Graduation Year

2019

Date of Submission

12-2018

Document Type

Campus Only Senior Thesis

Degree Name

Bachelor of Arts

Department

Government

Reader 1

Jon A. Shields

Abstract

In order to investigate the validity of the claim that college has a liberalizing effect on students, the research reported here focuses on how transitions into college shape one’s political orientations. Studying the changes in ideological views and party identification over time have been explained in previous literature by three theories: Life Cycle Changes, Socialization Effects, and Generational Effects. These theories were then applied to the qualitative data obtained by conducting interviews with Claremont McKenna College (CMC) alumni of the last five years. Through analyzing data from CMC’s (millennial) alumni, my goal was to examine the development of their ideological views and party identifications during their four years at CMC and upon entering the workforce. My study is loosely inspired by the Bennington Studies, a well-known group of studies conducted throughout a span fifty years which measured the party identification of Bennington College alumni at three different points in their adult lives. Using these studies as a model, my study expands on these along with other existing literature to provide a more in-depth account of the political identification and potential political shift of the current generation of young adults, Millennials. Due to the temporal limitations of this thesis, however, the study I conducted only examines the identifications of a specific alumnus at one point in their adult lives, after graduating from CMC. Therefore, the possibility of accrediting party identification changes to Life Cycle Changes is excluded. This thesis seeks to explain why and how the political ideology and party identifications of recent CMC alumni changed during their time on campus.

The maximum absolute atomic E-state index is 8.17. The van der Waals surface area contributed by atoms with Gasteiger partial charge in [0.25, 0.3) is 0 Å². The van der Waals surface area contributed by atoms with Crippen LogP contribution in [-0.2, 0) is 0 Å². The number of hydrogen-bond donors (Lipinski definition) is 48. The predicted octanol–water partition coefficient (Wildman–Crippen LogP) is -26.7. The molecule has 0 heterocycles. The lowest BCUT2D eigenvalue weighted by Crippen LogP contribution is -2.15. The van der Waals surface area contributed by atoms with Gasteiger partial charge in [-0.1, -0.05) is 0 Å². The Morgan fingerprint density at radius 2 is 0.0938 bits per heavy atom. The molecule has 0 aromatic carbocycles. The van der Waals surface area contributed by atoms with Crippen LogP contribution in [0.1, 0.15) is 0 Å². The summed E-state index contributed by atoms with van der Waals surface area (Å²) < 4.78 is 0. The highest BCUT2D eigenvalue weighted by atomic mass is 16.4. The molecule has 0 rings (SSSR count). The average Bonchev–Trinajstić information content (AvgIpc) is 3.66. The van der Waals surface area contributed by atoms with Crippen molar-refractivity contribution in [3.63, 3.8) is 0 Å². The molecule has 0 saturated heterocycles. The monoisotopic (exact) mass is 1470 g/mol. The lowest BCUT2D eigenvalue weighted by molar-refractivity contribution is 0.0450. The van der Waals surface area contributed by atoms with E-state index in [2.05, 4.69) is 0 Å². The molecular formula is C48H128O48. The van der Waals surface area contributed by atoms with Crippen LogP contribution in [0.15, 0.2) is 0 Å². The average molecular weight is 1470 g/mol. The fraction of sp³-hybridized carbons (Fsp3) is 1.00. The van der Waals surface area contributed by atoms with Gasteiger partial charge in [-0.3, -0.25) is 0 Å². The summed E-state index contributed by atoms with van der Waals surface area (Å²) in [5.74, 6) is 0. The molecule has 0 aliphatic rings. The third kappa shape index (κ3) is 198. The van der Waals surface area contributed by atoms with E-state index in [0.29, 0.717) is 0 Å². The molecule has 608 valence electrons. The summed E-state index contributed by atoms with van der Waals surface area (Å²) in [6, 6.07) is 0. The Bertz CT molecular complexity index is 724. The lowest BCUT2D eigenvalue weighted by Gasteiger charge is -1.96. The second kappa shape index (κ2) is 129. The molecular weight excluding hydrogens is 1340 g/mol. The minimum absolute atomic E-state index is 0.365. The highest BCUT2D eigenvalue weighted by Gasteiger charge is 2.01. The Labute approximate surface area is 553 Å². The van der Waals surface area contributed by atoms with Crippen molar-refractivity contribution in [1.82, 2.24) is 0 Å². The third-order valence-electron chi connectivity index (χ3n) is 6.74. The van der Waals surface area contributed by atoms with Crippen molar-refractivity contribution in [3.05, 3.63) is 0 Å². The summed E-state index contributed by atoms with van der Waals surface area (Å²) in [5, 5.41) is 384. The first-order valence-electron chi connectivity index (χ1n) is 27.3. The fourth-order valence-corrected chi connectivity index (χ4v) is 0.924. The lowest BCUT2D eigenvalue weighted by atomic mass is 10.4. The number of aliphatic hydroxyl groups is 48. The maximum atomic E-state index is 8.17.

This thesis is restricted to the Claremont Colleges current faculty, students, and staff.

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